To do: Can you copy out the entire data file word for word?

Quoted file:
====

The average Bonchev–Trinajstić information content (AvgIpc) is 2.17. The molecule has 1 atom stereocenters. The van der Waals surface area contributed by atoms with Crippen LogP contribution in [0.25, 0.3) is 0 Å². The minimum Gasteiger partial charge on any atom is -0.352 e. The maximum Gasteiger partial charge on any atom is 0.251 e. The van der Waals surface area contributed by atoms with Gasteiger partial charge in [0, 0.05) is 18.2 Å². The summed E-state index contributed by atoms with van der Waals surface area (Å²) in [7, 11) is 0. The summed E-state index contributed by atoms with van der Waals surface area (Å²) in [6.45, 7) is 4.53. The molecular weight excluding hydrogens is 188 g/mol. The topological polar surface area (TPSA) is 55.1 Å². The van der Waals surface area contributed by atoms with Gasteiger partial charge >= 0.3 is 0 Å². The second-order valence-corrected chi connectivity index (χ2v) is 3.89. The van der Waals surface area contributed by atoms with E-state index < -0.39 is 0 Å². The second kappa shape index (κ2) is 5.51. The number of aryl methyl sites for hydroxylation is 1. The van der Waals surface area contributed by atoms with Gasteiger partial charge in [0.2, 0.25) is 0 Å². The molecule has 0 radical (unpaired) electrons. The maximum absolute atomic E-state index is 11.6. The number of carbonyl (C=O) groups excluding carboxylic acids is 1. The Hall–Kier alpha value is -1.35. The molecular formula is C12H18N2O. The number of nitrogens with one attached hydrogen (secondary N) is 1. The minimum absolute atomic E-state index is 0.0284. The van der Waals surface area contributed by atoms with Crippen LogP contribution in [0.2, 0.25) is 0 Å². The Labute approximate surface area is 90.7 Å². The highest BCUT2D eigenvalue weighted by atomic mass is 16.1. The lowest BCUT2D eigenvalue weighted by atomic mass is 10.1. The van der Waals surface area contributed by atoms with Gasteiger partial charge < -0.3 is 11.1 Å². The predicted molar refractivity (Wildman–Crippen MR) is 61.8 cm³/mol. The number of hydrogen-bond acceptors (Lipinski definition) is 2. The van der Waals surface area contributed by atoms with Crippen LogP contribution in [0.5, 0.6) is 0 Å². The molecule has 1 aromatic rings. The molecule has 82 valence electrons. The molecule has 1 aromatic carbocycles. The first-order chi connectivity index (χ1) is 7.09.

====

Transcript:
The average Bonchev–Trinajstić information content (AvgIpc) is 2.17. The molecule has 1 atom stereocenters. The van der Waals surface area contributed by atoms with Crippen LogP contribution in [0.25, 0.3) is 0 Å². The minimum Gasteiger partial charge on any atom is -0.352 e. The maximum Gasteiger partial charge on any atom is 0.251 e. The van der Waals surface area contributed by atoms with Gasteiger partial charge in [0, 0.05) is 18.2 Å². The summed E-state index contributed by atoms with van der Waals surface area (Å²) in [7, 11) is 0. The summed E-state index contributed by atoms with van der Waals surface area (Å²) in [6.45, 7) is 4.53. The molecular weight excluding hydrogens is 188 g/mol. The topological polar surface area (TPSA) is 55.1 Å². The van der Waals surface area contributed by atoms with Gasteiger partial charge >= 0.3 is 0 Å². The second-order valence-corrected chi connectivity index (χ2v) is 3.89. The van der Waals surface area contributed by atoms with E-state index < -0.39 is 0 Å². The second kappa shape index (κ2) is 5.51. The number of aryl methyl sites for hydroxylation is 1. The van der Waals surface area contributed by atoms with Gasteiger partial charge in [0.2, 0.25) is 0 Å². The molecule has 0 radical (unpaired) electrons. The maximum absolute atomic E-state index is 11.6. The number of carbonyl (C=O) groups excluding carboxylic acids is 1. The Hall–Kier alpha value is -1.35. The molecular formula is C12H18N2O. The number of nitrogens with one attached hydrogen (secondary N) is 1. The minimum absolute atomic E-state index is 0.0284. The van der Waals surface area contributed by atoms with Crippen LogP contribution in [0.2, 0.25) is 0 Å². The Labute approximate surface area is 90.7 Å². The highest BCUT2D eigenvalue weighted by atomic mass is 16.1. The lowest BCUT2D eigenvalue weighted by atomic mass is 10.1. The van der Waals surface area contributed by atoms with Gasteiger partial charge < -0.3 is 11.1 Å². The predicted molar refractivity (Wildman–Crippen MR) is 61.8 cm³/mol. The number of hydrogen-bond acceptors (Lipinski definition) is 2. The van der Waals surface area contributed by atoms with Crippen LogP contribution in [0.5, 0.6) is 0 Å². The molecule has 1 aromatic rings. The molecule has 82 valence electrons. The molecule has 1 aromatic carbocycles. The first-order chi connectivity index (χ1) is 7.09.